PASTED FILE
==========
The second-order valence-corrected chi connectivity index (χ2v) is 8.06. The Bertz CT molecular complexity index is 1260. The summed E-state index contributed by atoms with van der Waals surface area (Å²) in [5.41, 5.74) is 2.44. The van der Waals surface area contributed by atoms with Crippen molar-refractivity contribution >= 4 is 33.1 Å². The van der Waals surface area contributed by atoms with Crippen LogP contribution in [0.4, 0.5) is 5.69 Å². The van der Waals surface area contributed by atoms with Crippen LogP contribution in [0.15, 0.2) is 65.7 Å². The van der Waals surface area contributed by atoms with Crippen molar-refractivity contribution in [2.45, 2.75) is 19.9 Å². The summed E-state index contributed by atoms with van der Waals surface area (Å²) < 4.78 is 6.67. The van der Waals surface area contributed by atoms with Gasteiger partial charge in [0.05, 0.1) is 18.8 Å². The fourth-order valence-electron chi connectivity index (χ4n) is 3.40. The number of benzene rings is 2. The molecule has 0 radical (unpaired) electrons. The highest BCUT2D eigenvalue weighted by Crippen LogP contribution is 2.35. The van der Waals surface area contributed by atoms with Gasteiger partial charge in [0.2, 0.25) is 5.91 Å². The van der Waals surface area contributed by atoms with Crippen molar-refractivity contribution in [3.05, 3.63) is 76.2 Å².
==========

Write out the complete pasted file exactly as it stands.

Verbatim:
The second-order valence-corrected chi connectivity index (χ2v) is 8.06. The Bertz CT molecular complexity index is 1260. The summed E-state index contributed by atoms with van der Waals surface area (Å²) in [5.41, 5.74) is 2.44. The van der Waals surface area contributed by atoms with Crippen molar-refractivity contribution >= 4 is 33.1 Å². The van der Waals surface area contributed by atoms with Crippen LogP contribution in [0.4, 0.5) is 5.69 Å². The van der Waals surface area contributed by atoms with Crippen LogP contribution in [0.15, 0.2) is 65.7 Å². The van der Waals surface area contributed by atoms with Crippen molar-refractivity contribution in [2.45, 2.75) is 19.9 Å². The summed E-state index contributed by atoms with van der Waals surface area (Å²) < 4.78 is 6.67. The van der Waals surface area contributed by atoms with Gasteiger partial charge in [0.05, 0.1) is 18.8 Å². The fourth-order valence-electron chi connectivity index (χ4n) is 3.40. The number of benzene rings is 2. The molecule has 0 radical (unpaired) electrons. The highest BCUT2D eigenvalue weighted by Crippen LogP contribution is 2.35. The van der Waals surface area contributed by atoms with Gasteiger partial charge in [0.2, 0.25) is 5.91 Å². The van der Waals surface area contributed by atoms with Crippen molar-refractivity contribution in [3.05, 3.63) is 76.2 Å².